NOW is the time.......

  1. News/Action Alerts

    House Action on Patients' Rights THIS WEEK! -

    The McCain-Kennedy-Edwards patients' bill of rights, including nation-wide patient advocacy/WHISTLEBLOWER PROTECTIONS for nurses and healthcare workers, passed the U.S. Senate by a vote of 59-36 on Friday, June 29.

    The House of Representatives is considering patients' rights legislation THIS WEEK.
    NOW is the time to contact your U. S. Representative to urge support for the bipartisan Ganske-Dingell companion bill, H.R. 2563, and opposition to the weakening Norwood amendment.

    The deal proposed by President Bush and Rep. Charlie Norwood (R-GA) would jeopardize effective enforcement of these new protections. Call today to urge your Representative to OPPOSE THE NORWOOD AMENDMENT.

    Please call with this message:
    As a (registered nurse, licensed practical nurse, member of the healthcare profession, etc)I urge you to support enactment of strong, comprehensive, and enforceable patient protection protections embodied by the bipartisan Ganske-Dingell legislation, H.R 2563. Please support this bill and vote against the weakening Norwood amendment.

    Your Congressman may be reached through Capitol switchboard: 202-224-3121. >>
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    About -jt

    Joined: Oct '00; Posts: 2,662; Likes: 46


  3. by   -jt
    From: News and Views | Beyond the City |
    Friday, August 03, 2001

    House Gives Bush Win On Patients' Rights -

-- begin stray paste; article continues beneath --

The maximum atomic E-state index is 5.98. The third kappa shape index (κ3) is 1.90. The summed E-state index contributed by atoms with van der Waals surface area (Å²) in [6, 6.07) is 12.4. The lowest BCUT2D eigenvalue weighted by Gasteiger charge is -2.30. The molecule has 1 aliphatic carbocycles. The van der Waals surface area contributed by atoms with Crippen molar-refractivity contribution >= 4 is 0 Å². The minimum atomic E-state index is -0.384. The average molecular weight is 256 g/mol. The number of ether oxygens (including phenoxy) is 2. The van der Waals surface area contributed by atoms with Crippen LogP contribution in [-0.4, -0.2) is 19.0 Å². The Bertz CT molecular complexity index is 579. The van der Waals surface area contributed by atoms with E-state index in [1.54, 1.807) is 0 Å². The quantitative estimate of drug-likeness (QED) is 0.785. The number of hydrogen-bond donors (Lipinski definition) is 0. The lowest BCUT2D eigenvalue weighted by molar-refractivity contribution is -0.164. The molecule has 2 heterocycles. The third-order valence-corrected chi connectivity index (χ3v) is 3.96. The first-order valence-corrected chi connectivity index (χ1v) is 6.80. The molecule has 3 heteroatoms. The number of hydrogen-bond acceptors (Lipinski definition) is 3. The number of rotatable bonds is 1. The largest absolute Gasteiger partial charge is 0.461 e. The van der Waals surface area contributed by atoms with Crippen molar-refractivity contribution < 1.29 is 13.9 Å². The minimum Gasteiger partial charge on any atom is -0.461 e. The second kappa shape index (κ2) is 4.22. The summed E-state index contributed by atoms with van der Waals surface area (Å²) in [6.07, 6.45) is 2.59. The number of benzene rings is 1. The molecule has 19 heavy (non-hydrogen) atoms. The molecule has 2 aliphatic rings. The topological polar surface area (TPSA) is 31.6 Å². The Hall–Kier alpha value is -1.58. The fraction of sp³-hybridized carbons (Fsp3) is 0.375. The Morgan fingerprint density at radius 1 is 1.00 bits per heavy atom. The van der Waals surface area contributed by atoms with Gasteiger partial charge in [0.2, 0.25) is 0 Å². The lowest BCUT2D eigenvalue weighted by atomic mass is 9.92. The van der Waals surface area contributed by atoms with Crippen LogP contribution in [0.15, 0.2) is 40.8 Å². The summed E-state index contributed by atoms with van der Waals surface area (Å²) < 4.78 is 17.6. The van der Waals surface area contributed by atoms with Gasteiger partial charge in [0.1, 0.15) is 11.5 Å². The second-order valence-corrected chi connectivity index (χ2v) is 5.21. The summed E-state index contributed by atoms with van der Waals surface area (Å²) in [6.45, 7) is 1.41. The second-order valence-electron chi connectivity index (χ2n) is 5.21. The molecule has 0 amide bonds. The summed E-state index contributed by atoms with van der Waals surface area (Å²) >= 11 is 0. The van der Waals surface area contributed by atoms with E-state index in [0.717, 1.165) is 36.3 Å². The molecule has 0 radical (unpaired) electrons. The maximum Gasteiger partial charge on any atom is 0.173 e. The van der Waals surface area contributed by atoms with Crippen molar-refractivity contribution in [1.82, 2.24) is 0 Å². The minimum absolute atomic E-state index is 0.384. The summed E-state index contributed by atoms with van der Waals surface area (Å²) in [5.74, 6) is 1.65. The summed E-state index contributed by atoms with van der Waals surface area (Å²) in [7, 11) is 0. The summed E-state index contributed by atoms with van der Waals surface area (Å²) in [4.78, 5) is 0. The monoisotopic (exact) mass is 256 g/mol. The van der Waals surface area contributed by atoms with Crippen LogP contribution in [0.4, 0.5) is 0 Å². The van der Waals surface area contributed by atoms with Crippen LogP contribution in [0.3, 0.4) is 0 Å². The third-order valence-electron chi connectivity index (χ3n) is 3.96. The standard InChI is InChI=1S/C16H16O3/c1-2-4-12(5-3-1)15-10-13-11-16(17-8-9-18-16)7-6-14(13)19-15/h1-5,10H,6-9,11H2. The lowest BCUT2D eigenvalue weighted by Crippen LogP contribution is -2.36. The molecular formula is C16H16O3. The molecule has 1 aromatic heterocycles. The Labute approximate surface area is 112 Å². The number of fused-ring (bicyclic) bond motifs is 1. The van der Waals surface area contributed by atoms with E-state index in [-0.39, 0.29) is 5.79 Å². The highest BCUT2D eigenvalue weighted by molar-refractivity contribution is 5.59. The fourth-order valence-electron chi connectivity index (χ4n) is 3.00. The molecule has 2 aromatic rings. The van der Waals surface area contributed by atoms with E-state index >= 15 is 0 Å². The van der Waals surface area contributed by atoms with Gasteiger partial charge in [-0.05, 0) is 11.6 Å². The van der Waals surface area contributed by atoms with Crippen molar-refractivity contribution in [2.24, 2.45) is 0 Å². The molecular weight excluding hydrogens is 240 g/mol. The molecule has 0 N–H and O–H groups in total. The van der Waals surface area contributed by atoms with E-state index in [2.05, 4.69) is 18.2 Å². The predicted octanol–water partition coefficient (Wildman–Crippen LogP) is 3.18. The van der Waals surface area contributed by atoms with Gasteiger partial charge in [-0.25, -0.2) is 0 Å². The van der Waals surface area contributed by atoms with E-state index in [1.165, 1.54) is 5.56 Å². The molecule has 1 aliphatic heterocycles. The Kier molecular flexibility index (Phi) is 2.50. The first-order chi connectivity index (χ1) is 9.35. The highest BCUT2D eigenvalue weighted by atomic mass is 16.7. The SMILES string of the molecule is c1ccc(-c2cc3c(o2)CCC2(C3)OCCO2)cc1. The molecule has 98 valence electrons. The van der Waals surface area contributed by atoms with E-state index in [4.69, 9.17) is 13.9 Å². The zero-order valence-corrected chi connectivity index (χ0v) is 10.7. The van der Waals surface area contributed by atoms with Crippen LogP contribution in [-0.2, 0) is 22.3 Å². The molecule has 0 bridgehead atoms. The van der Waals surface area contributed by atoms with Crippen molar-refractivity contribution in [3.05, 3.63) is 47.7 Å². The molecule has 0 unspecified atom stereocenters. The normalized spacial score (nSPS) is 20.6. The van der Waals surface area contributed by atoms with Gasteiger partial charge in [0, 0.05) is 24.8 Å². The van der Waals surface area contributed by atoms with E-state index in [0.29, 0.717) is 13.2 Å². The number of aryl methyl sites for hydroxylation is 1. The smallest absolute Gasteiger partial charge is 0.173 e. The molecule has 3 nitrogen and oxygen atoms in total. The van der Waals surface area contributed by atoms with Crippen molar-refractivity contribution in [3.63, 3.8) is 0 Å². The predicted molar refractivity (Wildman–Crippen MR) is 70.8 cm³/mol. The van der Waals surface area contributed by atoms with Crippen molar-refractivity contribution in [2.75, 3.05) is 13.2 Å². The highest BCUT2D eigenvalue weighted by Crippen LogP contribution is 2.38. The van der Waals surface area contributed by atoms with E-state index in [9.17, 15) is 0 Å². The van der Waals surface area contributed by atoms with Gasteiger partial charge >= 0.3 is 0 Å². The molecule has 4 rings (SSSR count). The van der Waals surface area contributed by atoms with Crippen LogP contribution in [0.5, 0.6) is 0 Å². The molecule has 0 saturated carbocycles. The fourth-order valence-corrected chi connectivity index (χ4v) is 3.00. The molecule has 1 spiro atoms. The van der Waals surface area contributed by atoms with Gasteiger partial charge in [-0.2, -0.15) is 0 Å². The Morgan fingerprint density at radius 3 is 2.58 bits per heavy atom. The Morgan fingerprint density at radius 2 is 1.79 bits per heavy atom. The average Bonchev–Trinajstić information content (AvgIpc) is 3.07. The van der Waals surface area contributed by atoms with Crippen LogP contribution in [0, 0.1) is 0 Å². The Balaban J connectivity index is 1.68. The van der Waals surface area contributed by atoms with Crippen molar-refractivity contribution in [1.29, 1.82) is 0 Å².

NY Daily News

    WASHINGTON, DC - The Republican-controlled House handed President Bush a slim victory last night, passing patients' rights legislation that gives millions sweeping new health-care protections but limits the right to sue HMOs..........

    The 226-to-203 vote cleared the way for talks between the House and Senate which passed a more patient-friendly measure in April to reconcile their two versions. Backers of the Senate version vowed to fight to preserve its language..........

    Final passage came after the House rewrote the bill's legal liability provisions to ratify a compromise hammered out by Bush and Rep. Charlie Norwood (R-Ga.)..........

    The compromise was voted on earlier last night as an amendment to the full measure and passed by a thin 218-213 tally, ensuring passage of the full bill.............

    "Like it or not, we have to work with this President, who has to sign this bill," said Norwood, adding that critics "are deluding themselves if they think they can force a bill down this President's throat."........

    But the deal left most Democrats and some Republicans fuming..........

    Democratic Leader Rep. Dick Gephart blasted it as an "HMO and health-insurance companies' bill of rights" and angrily urged colleagues: "In the name of God ... vote against this bill."...........

    "Just who is the President trying to protect with these secretive, midnight deals? Could it be the HMOs? It certainly isn't the American people," said Rep. John Dingell (D-Mich.)..........

    Just three Democrats supported the final measure, and every Republican voted for it, despite earlier votes by six of them against the Bush-Norwood compromise..........

    Rep. Marge Roukema was especially incensed at fellow New Jersey Republicans who voted for the compromise, which would supersede the state's stronger patient protections..........